Some Washington insiders thought the downgrade of the nation's credit-worthiness, which followed last summer's bitter battle over the government's borrowing limit, might shock congressional leaders into ending their brinksmanship. But just days ago, a relatively minor disagreement over disaster aid money brought new threats of a government shutdown. Also, many lawmakers are deeply pessimistic that a special bipartisan committee can develop a viable plan this fall for sharply reducing the deficit.

Interviews with current and former lawmakers, congressional scholars and others point to several events that have tangled up Congress that lawmakers barely can keep the government's lights on, let alone tackle big problems such as illegal immigration and soaring health costs. They include:

—political realignment. Years ago, Southern conservative Democrats often worked with GOP lawmakers, and "Rockefeller Republicans" joined forces with moderate and liberal Democrats. Now, except for black enclaves, the South is overwhelmingly Republican. Liberal Republicans hardly exist, and even "moderate" Republicans face intense criticism from tea partyers and others.

—The 1994 Republican revolution. The GOP ended four decades of House minority status when Newt Gingrich of Georgia led an insurgency that would change Congress' way of doing business.

"He greatly increased the party-versus-party polarization," Edwards said. Republicans saw their mission as "less to be a lawmaker than to be a champion of the Republican cause, constantly at war, defeating Democrats."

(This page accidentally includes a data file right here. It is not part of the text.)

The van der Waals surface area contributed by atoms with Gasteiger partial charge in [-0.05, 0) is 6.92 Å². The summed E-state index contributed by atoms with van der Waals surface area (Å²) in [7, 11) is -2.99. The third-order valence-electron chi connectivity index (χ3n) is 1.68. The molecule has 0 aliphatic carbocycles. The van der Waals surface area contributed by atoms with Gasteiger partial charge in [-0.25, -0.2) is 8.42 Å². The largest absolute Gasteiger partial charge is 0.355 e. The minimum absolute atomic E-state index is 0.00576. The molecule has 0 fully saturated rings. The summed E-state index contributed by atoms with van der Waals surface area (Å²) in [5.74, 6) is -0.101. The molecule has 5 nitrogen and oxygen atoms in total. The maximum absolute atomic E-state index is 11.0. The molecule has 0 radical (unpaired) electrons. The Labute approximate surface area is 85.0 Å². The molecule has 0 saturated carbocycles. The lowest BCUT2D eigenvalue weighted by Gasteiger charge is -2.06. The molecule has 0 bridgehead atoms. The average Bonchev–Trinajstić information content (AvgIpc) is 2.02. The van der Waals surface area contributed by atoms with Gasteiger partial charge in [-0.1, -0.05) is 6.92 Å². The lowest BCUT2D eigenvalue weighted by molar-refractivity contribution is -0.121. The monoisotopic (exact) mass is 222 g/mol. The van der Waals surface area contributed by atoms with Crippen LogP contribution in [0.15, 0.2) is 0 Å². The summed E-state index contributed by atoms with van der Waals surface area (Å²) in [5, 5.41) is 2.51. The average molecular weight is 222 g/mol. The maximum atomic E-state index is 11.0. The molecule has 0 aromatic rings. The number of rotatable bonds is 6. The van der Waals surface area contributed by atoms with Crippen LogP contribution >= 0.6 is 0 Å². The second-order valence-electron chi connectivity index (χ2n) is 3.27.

When Democrats regained the majority for four years starting in 2007, they did not bring back the days of letting the minority party offer alternative bills. In fact, the House minority now plays a vastly diminished role, and both parties spend huge energies trying to gain or hold the majority.

—Cultural shifts. Unlike two and three decades ago, most lawmakers now keep their families back home, and many spend as little time in Washington as possible. They rarely socialize or talk politics across party lines, further discouraging compromise.

The media world has been reshaped by a decline in traditional, straight-news outlets and the rise of opinionated blogs, cable TV shows and talk radio. Republicans "live in mortal fear of Rush Limbaugh outing anyone" for being insufficiently conservative, said Rep. David Price, D-N.C., a former Duke University political science professor.

Rep. Jim Cooper, D-Tenn., in one of several essays on Congress' decline, writes that "Fox and MSNBC ... certainly inflamed partisanship." Social media, he says, has "popularized nonfact-based reality."

Changes occurred in the Senate too. The powerful filibuster tool was used sparingly throughout most of the 20th century. But both parties now routinely employ it, enabling the minority to block almost any bill if its members stick together.

—Money's role in polarization. New laws and tactics have steered millions of campaign dollars to interest groups on the far left and far right, and they spend it to defeat candidates they oppose.

"The voters bear some blame," said Davis, the congressman-turned-strategist, noting recent elections in which the greatest energies were on the edges, not the middle.